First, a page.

- The parade will start approximately 10 a.m. and once you return, the festivities will begin.
- Angry Steve will be performing on stage from 12 – 3 p.m.
- Team Wildlyfe is a unique group of local fire and LED performers sure to entertain.
- Special Guest: Helen Tornquist, Rolling with Ronda, DJ Jones, Paty Juarez, and Kimberly Chavez
- Trophies will be awarded for Farthest Distance Traveled, Eldest Woman Biker, Youngest Woman Biker, best looking trike, and Most Women Club Members locally and out of state.
- Prayer: Robert Espinosa will be honoring Wind Brother Bret Kerr
- The Unofficial Party will be at Jerry D’s, 604 8th St, Dacono, CO 80514.
More information at www.missbubblesproductions.com.
Christopher’s Angels Fund – Poker Run
By: Susan Dane
On August 25, the 9th Annual CAF Poker Run will be held as a fundraiser for The Denver Hospice.
Christopher’s Angels Fund (CAF) was founded by Bob and Donna Johnson in memory of their son. Christopher died in the care of The Denver Hospice when he was two years old. The Johnsons struggled financially during Christopher’s illness and struggled to find resources to help. They hoped that by creating this fund, they could ease the financial stress on other families coping with terminal illness.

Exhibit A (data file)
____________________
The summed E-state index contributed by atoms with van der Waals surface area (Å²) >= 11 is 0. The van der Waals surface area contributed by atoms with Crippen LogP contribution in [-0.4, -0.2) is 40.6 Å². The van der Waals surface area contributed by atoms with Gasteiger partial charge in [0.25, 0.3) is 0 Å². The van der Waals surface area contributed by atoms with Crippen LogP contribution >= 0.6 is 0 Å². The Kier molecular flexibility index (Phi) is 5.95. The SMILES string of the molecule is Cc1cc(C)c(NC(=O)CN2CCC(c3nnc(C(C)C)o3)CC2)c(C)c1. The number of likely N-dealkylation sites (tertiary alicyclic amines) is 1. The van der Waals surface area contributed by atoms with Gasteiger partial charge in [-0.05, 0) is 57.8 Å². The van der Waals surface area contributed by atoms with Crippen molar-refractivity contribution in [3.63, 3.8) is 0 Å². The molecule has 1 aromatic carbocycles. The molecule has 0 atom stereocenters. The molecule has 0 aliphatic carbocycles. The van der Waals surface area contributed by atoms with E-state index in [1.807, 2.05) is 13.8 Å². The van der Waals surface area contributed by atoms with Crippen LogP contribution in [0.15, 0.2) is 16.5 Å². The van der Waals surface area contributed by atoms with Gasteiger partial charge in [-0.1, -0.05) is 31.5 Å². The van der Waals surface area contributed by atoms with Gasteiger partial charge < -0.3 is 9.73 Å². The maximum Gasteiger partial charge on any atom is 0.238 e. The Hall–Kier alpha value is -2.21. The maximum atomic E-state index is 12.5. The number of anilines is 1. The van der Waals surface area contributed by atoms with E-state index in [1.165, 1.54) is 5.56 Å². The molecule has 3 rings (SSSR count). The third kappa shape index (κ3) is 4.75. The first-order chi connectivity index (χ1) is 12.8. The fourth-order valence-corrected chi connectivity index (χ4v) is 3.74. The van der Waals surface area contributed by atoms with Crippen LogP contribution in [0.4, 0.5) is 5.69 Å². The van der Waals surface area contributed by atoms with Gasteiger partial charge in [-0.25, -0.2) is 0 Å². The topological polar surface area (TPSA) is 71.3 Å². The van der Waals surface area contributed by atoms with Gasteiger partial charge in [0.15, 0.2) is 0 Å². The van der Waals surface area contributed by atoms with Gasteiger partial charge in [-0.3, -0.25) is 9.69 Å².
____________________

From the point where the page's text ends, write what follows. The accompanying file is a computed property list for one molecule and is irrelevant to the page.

Family assistance grants from Christopher’s Angels Fund can be requested for non-medical needs like food, mortgage/rent payments, home and auto repairs, special occasions, outings and celebrations, travel expenses, summer camps and other activity fees for children. It can also cover funeral/memorial service costs and direct care expenses not covered by insurance.
Christopher’s Angels Fund truly makes a difference in the lives of families serviced by The Denver Hospice. As families reach the end of a long battle with a terminal illness, their financial resources are often depleted. Many hospice families find themselves not only dealing with the stress of illness, but coping with being stretched beyond their limits, trying to fit work and other responsibilities into a physically and emotionally demanding experience.